They resulted in 8,000 deaths, 56,000 hospitalizations for those 65 and older, CDC reports
MONDAY, June 23 (HealthDay News) -- In 2005, traumatic brain injuries (TBIs) due to falls resulted in nearly 8,000 deaths and 56,000 hospitalizations among Americans age 65 and older, according to a U.S. Centers for Disease Control and Prevention study.
TBIs accounted for 50 percent of all unintentional fall deaths and 8 percent of nonfatal fall-related hospitalizations among older adults.
As people age, their risk of falling increases due to a number of factors such as mobility problems due to muscle weakness or poor balance, loss of sensation in feet, chronic health problems, vision changes or loss, medication side effects or drug interactions, and domestic hazards such as clutter and poor lighting, according to background information in the study.
"Most people think older adults may only break their hip when they fall, but our research shows that traumatic brain injuries can also be a serious consequence. These injuries can cause long-term problems and affect how someone thinks or functions. They can also impact a person's emotional well-being," Dr. Ileana Arias, director of the CDC's National Center for Injury Prevention and Control, said in a prepared statement.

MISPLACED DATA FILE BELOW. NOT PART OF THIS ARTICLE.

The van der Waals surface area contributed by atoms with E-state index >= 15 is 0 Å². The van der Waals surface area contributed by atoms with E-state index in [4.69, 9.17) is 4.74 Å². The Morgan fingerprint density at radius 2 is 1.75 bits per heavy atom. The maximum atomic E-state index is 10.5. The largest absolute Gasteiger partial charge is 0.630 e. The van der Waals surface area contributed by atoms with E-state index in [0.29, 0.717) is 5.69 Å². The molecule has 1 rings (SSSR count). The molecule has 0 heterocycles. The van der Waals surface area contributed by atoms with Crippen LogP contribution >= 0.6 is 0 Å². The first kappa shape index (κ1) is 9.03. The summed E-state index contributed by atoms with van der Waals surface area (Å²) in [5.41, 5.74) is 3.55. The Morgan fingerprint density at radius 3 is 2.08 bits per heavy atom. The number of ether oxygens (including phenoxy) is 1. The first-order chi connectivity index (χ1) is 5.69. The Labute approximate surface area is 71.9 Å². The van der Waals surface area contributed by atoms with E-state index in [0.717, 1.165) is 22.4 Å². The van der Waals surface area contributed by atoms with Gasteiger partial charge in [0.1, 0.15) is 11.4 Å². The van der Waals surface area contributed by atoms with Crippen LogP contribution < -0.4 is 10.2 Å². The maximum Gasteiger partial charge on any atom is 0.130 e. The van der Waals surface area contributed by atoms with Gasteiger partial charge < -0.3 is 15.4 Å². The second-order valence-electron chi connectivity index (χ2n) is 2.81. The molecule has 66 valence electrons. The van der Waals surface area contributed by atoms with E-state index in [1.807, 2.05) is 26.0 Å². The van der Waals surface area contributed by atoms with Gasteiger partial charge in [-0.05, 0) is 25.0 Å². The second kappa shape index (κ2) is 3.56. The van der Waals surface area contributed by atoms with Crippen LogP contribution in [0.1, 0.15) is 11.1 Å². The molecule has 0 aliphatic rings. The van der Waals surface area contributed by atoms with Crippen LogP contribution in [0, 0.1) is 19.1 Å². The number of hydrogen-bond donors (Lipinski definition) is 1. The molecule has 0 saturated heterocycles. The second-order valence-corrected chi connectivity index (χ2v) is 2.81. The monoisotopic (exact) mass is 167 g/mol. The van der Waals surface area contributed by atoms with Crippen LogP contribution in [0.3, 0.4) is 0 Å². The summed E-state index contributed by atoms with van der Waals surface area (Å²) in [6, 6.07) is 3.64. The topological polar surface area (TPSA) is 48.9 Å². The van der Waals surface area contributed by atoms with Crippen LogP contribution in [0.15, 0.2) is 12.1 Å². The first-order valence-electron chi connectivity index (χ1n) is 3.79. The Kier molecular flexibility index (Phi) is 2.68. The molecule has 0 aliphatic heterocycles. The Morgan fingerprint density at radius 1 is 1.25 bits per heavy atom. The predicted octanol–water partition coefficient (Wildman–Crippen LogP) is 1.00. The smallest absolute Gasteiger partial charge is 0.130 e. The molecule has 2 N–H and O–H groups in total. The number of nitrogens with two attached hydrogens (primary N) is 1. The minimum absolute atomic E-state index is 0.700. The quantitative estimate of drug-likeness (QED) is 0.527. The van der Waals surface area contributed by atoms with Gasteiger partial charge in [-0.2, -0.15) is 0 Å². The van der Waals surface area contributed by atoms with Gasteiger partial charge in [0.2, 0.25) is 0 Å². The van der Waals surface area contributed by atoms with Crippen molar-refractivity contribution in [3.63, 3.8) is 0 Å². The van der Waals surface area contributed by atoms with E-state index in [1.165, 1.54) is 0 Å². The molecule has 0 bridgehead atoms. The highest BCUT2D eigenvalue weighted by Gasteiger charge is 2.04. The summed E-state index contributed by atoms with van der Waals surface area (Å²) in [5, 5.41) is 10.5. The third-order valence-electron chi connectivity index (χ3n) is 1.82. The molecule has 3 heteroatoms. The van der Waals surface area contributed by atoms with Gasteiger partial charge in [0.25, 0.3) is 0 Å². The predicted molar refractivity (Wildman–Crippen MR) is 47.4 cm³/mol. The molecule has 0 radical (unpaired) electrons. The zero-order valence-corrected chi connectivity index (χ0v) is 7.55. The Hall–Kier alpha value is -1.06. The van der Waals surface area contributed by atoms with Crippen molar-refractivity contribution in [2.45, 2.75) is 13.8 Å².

TBIs, caused by a blow or bump to the head, may be missed or misdiagnosed among older adults.
In this study, researchers analyzed data from the National Center for Health Statistics' National Vital Statistics System and the Agency for Healthcare Research and Quality's Nationwide Inpatient Sample.
Among the findings:
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